Brisbane, Sep 18 : Steve Smiths formative coach Trent Woodhill feels that if the star Australian was playing for India, his technique would not be the focus of discussion as much as it is in Australia.
"If Steven was Indian, his technique and mechanics and the strategy around his batting would just be accepted," Woodhill was quoted as saying in ESPNcricinfo.
"We see Kohli, Gavaskar, (Rohit) Sharma, Ganguly, Sehwag -- all these players have unique techniques. The Indian system is all about output, about scoring runs, 'We don't care how you do it as long as you do it', whereas in Australia we wanted you to score well and we wanted you to look good." Smith helped Australia retain the Ashes by amassing a record 774 runs at an average of more than 110 that included three centuries and as many fifties. The series was drawn 2-2.
But in the Australian media, there were talks about his technique and especially the way he left the ball which was not copybook.
Woodhill said young players need protection from outside and inside.
"Young players need protection from both themselves and others who don't like difference. A cricket dressing room can be a brutal place for a young player, who might be forced to conform -- more so in Australia than any other country I've been in.
"In Australia we struggle with things that are different. We like a sexy Shaun Marsh thirty, made with a conventional, attractive technique, rather than an unconventional Steven Smith hundred." While talking about unconventional approach, he also cited Indian spin legend Anil Kumble and Afghanistan's star wrist spinner Rashid Khan.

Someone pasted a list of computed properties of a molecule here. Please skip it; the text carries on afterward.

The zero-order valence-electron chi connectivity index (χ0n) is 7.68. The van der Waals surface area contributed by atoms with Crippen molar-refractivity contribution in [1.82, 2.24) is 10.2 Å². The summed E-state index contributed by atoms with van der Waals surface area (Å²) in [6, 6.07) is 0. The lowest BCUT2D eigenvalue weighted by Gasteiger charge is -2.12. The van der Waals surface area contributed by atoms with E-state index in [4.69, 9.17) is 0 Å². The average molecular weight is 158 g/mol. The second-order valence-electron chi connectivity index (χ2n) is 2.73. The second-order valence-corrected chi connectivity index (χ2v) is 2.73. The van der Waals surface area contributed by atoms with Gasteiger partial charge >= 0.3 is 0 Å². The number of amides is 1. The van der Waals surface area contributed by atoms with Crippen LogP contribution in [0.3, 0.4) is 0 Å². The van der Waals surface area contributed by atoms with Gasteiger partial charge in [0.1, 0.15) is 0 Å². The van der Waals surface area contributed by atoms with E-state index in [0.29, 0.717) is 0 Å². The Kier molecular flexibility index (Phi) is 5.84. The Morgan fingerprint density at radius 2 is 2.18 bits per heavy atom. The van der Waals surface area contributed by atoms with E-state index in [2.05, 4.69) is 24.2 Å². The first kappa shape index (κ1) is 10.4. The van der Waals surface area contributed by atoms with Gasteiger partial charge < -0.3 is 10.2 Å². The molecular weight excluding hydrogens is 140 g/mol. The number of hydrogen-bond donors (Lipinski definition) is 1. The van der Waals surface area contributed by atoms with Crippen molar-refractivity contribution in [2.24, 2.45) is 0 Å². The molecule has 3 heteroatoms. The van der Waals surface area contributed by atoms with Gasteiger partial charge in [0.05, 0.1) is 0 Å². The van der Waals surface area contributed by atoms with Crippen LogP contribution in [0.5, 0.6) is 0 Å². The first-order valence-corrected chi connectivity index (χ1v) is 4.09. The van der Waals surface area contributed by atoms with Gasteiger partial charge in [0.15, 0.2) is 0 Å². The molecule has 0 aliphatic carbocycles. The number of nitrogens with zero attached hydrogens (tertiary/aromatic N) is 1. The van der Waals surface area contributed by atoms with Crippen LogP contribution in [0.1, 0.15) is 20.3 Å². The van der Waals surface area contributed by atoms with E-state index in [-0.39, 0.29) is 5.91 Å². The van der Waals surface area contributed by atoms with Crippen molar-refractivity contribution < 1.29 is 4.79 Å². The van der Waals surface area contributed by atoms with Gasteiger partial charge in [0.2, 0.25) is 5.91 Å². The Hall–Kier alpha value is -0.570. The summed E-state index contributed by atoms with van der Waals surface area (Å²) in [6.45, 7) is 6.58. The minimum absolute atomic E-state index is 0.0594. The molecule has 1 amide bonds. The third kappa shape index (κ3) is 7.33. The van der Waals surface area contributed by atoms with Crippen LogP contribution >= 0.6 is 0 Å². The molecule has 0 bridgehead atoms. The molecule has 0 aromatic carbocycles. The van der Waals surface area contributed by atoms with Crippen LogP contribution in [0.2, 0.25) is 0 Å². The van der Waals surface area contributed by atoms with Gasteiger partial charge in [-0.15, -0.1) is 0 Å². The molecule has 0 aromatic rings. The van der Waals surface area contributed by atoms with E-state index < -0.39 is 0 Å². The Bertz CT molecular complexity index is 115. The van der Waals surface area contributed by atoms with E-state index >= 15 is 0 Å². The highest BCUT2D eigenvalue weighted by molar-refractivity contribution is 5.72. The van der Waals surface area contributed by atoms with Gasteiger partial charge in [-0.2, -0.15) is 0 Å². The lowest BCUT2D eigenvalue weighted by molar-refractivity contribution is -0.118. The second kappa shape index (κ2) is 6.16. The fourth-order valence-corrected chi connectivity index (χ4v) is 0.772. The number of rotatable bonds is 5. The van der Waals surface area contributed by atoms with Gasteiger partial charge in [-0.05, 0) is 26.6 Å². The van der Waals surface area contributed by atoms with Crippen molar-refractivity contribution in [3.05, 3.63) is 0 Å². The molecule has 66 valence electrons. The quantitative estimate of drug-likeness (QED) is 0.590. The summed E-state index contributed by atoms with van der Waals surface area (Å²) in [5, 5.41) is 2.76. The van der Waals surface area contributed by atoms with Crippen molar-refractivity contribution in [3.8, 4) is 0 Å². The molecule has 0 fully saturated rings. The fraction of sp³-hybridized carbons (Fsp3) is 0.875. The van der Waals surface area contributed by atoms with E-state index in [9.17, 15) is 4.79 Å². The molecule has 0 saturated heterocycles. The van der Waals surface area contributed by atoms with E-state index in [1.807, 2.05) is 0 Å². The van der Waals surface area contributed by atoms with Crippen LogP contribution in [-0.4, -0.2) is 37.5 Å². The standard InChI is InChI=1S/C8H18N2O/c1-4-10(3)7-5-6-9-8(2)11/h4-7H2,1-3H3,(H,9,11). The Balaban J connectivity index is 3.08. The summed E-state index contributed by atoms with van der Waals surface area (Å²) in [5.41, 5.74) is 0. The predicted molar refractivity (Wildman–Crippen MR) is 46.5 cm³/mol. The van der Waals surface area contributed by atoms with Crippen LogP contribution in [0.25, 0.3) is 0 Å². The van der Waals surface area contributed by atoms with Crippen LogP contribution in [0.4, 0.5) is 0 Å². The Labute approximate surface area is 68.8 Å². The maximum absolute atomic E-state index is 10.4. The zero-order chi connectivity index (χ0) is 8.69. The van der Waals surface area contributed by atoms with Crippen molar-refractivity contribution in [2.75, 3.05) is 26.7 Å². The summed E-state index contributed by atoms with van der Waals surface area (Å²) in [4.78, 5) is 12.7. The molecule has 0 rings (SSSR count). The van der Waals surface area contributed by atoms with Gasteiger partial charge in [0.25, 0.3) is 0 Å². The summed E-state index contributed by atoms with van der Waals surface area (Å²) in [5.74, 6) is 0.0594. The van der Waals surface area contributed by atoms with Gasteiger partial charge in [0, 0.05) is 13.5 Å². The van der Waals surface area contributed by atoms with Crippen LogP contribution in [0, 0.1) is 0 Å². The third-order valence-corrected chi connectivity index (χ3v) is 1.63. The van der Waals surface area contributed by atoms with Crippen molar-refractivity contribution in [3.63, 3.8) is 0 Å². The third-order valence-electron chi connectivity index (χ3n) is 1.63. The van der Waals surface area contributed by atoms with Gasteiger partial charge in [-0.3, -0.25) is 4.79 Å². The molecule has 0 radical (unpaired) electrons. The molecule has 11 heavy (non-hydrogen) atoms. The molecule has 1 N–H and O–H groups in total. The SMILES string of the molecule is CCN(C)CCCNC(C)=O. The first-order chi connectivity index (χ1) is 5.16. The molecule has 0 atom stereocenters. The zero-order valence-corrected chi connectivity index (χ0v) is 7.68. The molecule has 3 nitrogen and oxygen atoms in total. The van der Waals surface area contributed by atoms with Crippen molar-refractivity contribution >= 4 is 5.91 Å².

"Other nations just find a way to accommodate such players. Like a Rashid Khan, who holds the ball like an off-spinner but bowls leg-spin, an Anil Kumble -- seam-up, wristspin, predominantly wrong'un.
"Australian cricket likes to pass the baton on: this is how you do it, this is how it's always been done. Steven's come along, and to some extent, David Warner's come along and said, 'No, we're gonna do it this way now', and they've had a lot of success," Woodhill observed.
He called Smith the best since the legendary Sir Donald Bradman.
"The old guard, the older Test greats, still can't understand how it works. So they still think, especially bowlers, 'Well, if I was bowling, I'd sort this guy out'.
"And that's the thing with cricket, especially in England and Australia: 'If I can't understand how it looks, it can't work'.
"Steven has proven them wrong. He's the best since Bradman; this is not even an argument anymore."